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From off a hill whose concave womb re-worded

A plaintful story from a sistering vale,

My spirits to attend this double voice accorded,

And down I laid to list the sad-tuned tale;

Ere long espied a fickle maid full pale,

Tearing of papers, breaking rings a-twain,

Storming her world with sorrow's wind and rain.              7


  concave womb - hollowness, depression in the hillsisde.
re-worded - repeated as an echo.
plaintful - sorrowful.
sistering - adjacent, close by. (A neologism derived from 'sister'. The word suggests not only that the vale was close by, but that the echoing hill was closely related to it, and sympathetic to the story being related.)
spirits - attentiveness, interest.
double voice - the tale itself plus its echo; deception is also implied.
accorded - consented.
list - hearken to, listen to.
sad tuned - sung (related) in tones of melancholy.
Ere long espied - before long I espied, caught sight of.
fickle - unstable, wild, unreliable. This anticipates the behaviour of the maid as she subsequently relates it, but the adjective is more fittingly applied to the man who seduces her.
papers - probably love letters. See below, 43-56.
full pale - very pale.
a-twain - in two.
Storming her world - making her own life a misery.
sorrow's wind and rain - the sighs and tears of sorrow.

 Upon her head a platted hive of straw,

Which fortified her visage from the sun,

Whereon the thought might think sometime it saw

The carcase of a beauty spent and done.

Time had not scythed all that youth begun,

Nor youth all quit; but, spite of Heaven's fell rage

Some beauty peeped through lattice of seared age.                14

  platted hive - woven hat, shaped like a beehive. (OED only gives this one usage). platted = plaited.
fortified - protected.
whereon - i.e. regarding her face.
the thought might think - one might be struck with the thought that. Shakespeare would no doubt be toying with the Platonic idea that a thought possibly thinks, just as in Venus and Adonis he showed Love being in love. See sonnet 53 et al for similar ideas.
sometime - at times.
carcase - the body considered as a purely material object; a shell. The word had contemptuous overtones. Lord Essex, shortly before his rebellion, was widely reported as saying of Queen Elizabeth (who was then in her late sixties) 'Her mind is as crooked as her carcase'.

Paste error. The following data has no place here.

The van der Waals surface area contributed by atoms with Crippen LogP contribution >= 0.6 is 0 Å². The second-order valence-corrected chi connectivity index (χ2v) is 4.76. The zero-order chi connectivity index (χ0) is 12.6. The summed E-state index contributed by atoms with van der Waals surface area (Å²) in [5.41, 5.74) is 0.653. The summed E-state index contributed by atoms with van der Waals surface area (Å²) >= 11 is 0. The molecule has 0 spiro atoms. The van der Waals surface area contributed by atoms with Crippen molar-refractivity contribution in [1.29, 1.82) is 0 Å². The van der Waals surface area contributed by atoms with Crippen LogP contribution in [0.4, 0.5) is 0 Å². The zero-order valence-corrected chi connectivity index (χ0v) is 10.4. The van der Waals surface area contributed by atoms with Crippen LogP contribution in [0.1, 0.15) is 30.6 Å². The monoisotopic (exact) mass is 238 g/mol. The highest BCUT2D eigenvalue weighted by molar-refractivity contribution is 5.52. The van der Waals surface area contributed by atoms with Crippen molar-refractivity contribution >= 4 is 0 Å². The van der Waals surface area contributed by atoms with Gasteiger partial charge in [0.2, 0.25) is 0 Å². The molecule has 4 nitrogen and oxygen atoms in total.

spent and done - that was now ruined and past.
scythed - cut down, mown. Time's scythe is referred to in the sonnets.
quit - abandoned, departed.
fell rage - savage anger.
lattice - the criss cross lines of bars, as in a window, or prison. Cf.
So thou through windows of thine age shall see
Despite of wrinkles, this thy golden time
. 3.


 Oft did she heave her napkin to her eyne,

Which on it had conceited characters,

Laund'ring the silken figures in the brine

That seasoned woe had pelleted in tears,

And often reading what contents it bears;

As often shrieking undistinguished woe,

In clamours of all size, both high and low.               21

  heave - lift up. In the use of the word at this time there is no suggestion of weight or effort.
napkin - handkerchief.
eyne - eye.
conceited - imaginary, fanciful.
characters - letters, writing. (OED 2 & 3). The fact that she reads the characters 3 lines later, implies that the characters (and figures of the next line), are writing. But possibly emblems of some sort are also intended. The description is expanded a few stanzas later. 43-56.
Laundering - washing (with her tears).
silken figures - the embroidered letters.
brine - sc. of her salt tears.
seasoned - long established.
pelleted - cast in round drops.
contents - i.e. the wording of the letters.
it = the handkerchief.
undistinguished - ill-formed, uncontrolled.
clamours - shrieks and shouts.
all size - both loud and soft, and of varying pitches, as high and low indicates.

 Sometimes her levelled eyes their carriage ride;

As they did battery to the spheres intend;

Sometime diverted their poor balls are tied

To th' orbed earth; sometimes they do extend

Their view right on; anon their gazes lend

To every place at once, and nowhere fixed,

The mind and sight distractedly commixed.              28

   Sometimes etc. - At times her eyes remain fixed looking straight ahead. (The metaphor is from a gun placed on a gun carriage. Levelled = aimed).
As they - As if they.
battery - attack; assault by cannon. The eyes direct their cannon (looks) to the skies.
spheres - stars. Strictly speaking, the Ptolemaic spheres which hold the planets and the fixed stars.
diverted - turned.
tied to - fixed on.
orbed - spherical. Pronounced orbéd.
extend - reach out.
right on - straight ahead.
anon - immediately thereafter.
their gazes lend - direct their sight towards.
distractedly commixed - thrown together in confusion.

 Her hair, nor loose nor tied in formal plat,

Proclaimed in her a careless hand of pride;